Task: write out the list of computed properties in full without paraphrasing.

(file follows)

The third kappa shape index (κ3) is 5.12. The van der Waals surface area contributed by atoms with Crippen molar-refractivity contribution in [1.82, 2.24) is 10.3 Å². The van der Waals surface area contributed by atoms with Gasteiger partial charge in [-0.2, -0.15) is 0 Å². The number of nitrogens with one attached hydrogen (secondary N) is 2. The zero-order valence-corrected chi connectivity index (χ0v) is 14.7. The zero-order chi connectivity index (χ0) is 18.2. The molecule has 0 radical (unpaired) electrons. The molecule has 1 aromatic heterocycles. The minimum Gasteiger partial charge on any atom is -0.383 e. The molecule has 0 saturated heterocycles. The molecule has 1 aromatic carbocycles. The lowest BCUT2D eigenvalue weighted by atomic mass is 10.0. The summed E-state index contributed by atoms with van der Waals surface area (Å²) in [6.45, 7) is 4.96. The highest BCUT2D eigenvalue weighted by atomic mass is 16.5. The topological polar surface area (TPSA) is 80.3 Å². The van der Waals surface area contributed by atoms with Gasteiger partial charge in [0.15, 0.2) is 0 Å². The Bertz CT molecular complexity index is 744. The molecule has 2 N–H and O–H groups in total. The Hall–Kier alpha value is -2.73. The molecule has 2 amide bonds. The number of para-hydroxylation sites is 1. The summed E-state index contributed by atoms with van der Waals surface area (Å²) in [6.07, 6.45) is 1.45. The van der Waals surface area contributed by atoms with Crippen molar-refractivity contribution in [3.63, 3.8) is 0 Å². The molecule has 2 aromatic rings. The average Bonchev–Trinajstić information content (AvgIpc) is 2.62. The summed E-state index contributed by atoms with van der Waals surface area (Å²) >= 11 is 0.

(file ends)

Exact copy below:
The third kappa shape index (κ3) is 5.12. The van der Waals surface area contributed by atoms with Crippen molar-refractivity contribution in [1.82, 2.24) is 10.3 Å². The van der Waals surface area contributed by atoms with Gasteiger partial charge in [-0.2, -0.15) is 0 Å². The number of nitrogens with one attached hydrogen (secondary N) is 2. The zero-order valence-corrected chi connectivity index (χ0v) is 14.7. The zero-order chi connectivity index (χ0) is 18.2. The molecule has 0 radical (unpaired) electrons. The molecule has 1 aromatic heterocycles. The minimum Gasteiger partial charge on any atom is -0.383 e. The molecule has 0 saturated heterocycles. The molecule has 1 aromatic carbocycles. The lowest BCUT2D eigenvalue weighted by atomic mass is 10.0. The summed E-state index contributed by atoms with van der Waals surface area (Å²) in [6.45, 7) is 4.96. The highest BCUT2D eigenvalue weighted by atomic mass is 16.5. The topological polar surface area (TPSA) is 80.3 Å². The van der Waals surface area contributed by atoms with Gasteiger partial charge in [0.15, 0.2) is 0 Å². The Bertz CT molecular complexity index is 744. The molecule has 2 N–H and O–H groups in total. The Hall–Kier alpha value is -2.73. The molecule has 2 amide bonds. The number of para-hydroxylation sites is 1. The summed E-state index contributed by atoms with van der Waals surface area (Å²) in [6.07, 6.45) is 1.45. The van der Waals surface area contributed by atoms with Crippen molar-refractivity contribution in [3.63, 3.8) is 0 Å². The molecule has 2 aromatic rings. The average Bonchev–Trinajstić information content (AvgIpc) is 2.62. The summed E-state index contributed by atoms with van der Waals surface area (Å²) >= 11 is 0.